DETAILS OF A SECOND EMBODIMENT F IG. 2 illustrates a second embodiment of the invention (in which the test object and test fixture are not shown for the sake of simplicity). This embodiment differs from that shown in FIG. 1 in the following ways: the second wire clamp has been deleted and the stiffness of the torsion assembly with respect to motions other than oscillation about the longitudinal axis of the taut wire (3) has been increased by the addition of two radially restraining members (bearings) (7) and (8). These bearings are rigidly fastened to the rigid support structure (2). The taut wire (3) passes through the center of these bearings.
OTHER EMBODIMENTS It should be apparent that the torsionally resilient member which in the first preferred embodiment comprised a single taut wire could be achieved instead by two taut wires mounted on the same axis-one clamped at (5) and (20) and the other clamped at (4) and (6). Or any number of wires with the same or differing cross section could be arranged along the same axis with various fixed structures between them to create the torsionally resilient member without changing the basic function of the torsionally resilient member.
It is also obvious that the taut Wire need not be a round wire but can be any cross sectional shape, solid or hollow, provided it is strong enough to support the weight of the test object without significantly changing its torsional stiffness and providing its torsional stiffness is within certain practical limitations determined by factors such as the timing accuracy and the rigidity of the test objects. The term "torsionally resilient member" (Item A in Claim 1) is therefore defined to include all wire means which are flexible in the torsional sense and relatively rigid in the axial direction.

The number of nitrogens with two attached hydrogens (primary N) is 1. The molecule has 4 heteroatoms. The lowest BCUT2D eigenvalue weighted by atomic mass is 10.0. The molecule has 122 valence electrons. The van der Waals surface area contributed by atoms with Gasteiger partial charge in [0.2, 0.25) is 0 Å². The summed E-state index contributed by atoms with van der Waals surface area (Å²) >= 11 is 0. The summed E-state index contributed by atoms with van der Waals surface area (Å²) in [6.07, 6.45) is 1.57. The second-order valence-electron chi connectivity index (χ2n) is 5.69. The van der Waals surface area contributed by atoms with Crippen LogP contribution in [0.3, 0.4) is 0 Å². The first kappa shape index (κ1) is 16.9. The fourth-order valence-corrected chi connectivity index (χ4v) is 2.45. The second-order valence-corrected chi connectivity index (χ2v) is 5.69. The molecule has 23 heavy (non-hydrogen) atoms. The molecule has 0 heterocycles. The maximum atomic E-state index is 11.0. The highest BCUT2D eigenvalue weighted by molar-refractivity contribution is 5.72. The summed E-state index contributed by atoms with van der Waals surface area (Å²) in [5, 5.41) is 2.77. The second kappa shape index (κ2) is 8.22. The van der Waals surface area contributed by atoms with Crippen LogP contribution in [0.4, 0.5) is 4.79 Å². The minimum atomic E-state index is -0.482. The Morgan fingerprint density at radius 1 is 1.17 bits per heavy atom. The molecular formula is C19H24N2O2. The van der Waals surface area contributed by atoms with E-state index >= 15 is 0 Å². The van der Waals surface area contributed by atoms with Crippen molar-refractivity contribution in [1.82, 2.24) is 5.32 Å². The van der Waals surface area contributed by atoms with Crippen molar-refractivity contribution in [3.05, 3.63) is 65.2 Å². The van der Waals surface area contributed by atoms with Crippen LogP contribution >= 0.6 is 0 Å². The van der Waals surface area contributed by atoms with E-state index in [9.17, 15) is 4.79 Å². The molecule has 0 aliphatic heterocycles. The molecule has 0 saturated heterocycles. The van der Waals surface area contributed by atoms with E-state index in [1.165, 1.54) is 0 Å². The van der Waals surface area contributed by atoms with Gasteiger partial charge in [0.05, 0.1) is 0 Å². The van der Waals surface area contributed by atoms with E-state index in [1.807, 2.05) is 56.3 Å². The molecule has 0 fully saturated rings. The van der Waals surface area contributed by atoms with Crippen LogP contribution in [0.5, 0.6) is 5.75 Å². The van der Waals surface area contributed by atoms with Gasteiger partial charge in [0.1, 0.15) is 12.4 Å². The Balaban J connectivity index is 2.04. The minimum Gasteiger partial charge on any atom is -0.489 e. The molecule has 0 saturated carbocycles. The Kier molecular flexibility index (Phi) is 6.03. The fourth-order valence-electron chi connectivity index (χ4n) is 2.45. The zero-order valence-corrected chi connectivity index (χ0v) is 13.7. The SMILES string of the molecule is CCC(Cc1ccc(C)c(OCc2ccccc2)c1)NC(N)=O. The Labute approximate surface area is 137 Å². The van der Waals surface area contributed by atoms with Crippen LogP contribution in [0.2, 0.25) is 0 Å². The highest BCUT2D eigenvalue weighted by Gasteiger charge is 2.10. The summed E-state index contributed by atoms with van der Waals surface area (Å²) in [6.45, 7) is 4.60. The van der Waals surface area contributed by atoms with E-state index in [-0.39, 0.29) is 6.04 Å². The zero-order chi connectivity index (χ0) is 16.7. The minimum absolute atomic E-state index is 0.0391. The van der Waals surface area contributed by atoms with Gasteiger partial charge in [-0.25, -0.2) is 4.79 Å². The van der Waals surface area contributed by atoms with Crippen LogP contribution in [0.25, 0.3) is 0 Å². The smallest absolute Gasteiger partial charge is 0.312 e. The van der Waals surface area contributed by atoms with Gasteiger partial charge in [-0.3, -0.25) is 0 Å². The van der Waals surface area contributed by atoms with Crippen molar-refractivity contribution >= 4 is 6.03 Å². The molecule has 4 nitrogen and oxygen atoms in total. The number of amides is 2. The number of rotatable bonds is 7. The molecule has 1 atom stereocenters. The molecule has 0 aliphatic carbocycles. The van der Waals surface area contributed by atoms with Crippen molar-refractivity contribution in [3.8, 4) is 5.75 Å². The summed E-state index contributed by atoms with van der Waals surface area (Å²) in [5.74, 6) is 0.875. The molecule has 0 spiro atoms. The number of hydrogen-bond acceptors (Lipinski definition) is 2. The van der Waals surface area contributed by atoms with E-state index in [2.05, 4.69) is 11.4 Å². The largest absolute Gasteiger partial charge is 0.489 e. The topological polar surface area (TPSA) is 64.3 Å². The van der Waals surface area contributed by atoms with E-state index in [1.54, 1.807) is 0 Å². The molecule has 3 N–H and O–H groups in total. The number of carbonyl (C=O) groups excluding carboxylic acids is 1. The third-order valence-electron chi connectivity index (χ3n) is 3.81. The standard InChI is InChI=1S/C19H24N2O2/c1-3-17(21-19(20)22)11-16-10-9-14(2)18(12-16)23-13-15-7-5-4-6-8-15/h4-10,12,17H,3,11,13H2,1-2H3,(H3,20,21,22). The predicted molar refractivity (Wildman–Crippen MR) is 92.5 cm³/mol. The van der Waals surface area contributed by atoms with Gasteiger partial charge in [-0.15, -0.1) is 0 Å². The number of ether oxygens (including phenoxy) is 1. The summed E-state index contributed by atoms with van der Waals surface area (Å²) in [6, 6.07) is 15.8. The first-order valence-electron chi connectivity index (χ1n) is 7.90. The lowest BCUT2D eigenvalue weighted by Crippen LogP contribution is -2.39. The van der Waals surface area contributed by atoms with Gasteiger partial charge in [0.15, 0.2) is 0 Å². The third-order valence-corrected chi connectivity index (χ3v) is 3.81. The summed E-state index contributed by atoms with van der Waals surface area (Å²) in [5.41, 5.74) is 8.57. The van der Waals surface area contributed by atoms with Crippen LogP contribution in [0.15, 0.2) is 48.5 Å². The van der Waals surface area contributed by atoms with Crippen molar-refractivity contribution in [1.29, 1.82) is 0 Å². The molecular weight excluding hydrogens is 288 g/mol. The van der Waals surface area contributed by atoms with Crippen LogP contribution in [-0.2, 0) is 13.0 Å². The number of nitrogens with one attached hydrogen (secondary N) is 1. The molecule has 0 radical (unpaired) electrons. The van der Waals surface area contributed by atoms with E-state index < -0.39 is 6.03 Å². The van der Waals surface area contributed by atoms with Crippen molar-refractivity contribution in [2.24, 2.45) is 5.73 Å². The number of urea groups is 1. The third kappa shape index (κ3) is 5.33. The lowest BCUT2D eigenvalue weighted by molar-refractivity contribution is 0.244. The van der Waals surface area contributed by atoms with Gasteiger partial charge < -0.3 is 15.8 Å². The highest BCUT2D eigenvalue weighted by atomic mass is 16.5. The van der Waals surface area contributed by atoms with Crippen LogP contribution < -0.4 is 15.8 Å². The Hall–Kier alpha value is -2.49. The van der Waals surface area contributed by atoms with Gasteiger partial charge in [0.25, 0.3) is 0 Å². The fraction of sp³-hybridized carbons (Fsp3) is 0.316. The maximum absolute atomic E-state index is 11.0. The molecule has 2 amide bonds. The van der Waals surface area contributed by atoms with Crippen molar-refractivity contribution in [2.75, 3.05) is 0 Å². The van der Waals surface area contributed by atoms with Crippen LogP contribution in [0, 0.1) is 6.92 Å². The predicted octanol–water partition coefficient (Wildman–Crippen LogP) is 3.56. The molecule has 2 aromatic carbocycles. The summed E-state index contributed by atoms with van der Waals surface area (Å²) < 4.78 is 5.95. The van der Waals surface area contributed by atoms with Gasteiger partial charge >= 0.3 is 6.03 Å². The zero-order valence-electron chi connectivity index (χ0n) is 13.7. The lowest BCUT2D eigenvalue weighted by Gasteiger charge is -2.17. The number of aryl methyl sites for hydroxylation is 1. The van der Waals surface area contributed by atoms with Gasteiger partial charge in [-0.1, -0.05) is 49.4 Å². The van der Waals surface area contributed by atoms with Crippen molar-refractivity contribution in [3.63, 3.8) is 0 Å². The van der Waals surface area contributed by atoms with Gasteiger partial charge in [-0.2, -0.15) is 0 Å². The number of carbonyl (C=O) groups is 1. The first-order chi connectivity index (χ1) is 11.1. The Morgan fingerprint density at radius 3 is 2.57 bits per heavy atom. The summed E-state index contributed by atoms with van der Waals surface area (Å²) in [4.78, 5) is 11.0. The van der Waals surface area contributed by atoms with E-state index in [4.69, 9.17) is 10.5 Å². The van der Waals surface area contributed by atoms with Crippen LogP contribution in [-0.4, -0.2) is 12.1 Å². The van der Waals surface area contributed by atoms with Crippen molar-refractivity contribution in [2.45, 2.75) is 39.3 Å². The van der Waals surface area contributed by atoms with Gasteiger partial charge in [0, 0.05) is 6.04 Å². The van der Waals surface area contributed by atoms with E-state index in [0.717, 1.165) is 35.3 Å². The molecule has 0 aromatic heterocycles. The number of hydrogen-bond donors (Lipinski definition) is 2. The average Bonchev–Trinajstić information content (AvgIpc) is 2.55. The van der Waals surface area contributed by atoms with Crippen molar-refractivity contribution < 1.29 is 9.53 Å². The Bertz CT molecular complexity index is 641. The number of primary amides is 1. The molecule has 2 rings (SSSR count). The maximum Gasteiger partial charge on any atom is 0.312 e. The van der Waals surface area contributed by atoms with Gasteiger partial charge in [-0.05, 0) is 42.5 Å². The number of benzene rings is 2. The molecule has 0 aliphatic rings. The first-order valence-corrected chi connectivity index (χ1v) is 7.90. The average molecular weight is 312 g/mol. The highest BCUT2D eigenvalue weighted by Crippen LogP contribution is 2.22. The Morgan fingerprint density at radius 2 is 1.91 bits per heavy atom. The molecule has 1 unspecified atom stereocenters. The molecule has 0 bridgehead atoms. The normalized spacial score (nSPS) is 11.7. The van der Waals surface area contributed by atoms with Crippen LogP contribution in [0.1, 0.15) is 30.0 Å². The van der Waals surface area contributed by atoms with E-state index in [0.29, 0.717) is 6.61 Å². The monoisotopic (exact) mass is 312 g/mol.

Many other means may be used to decrease the compliance of the oscillating parts to modes other than rotation about the longitudinal axis of the taut wire. For example, bearings may be located outside the space between the wire clamps (4) and (5) at a position which is concentric with the longitudinal axis of the taut wire (3), and some type of rigid structure may be employed to couple these bearings to the rigid support structure (2). 0r only one bearing may be used rather than two. Or some type of pivot or crossed web flexure may be used to accomplish the same purpose as the bearings shown in FIG. 2. In fact any mechanical device which limits the motion of the torsion assembly in a direction perpendicular to the longitudinal axis of the taut wire more than it limits rotational motion about the longitudinal axis may be used for this purpose, and no effort will be made to list all such devices.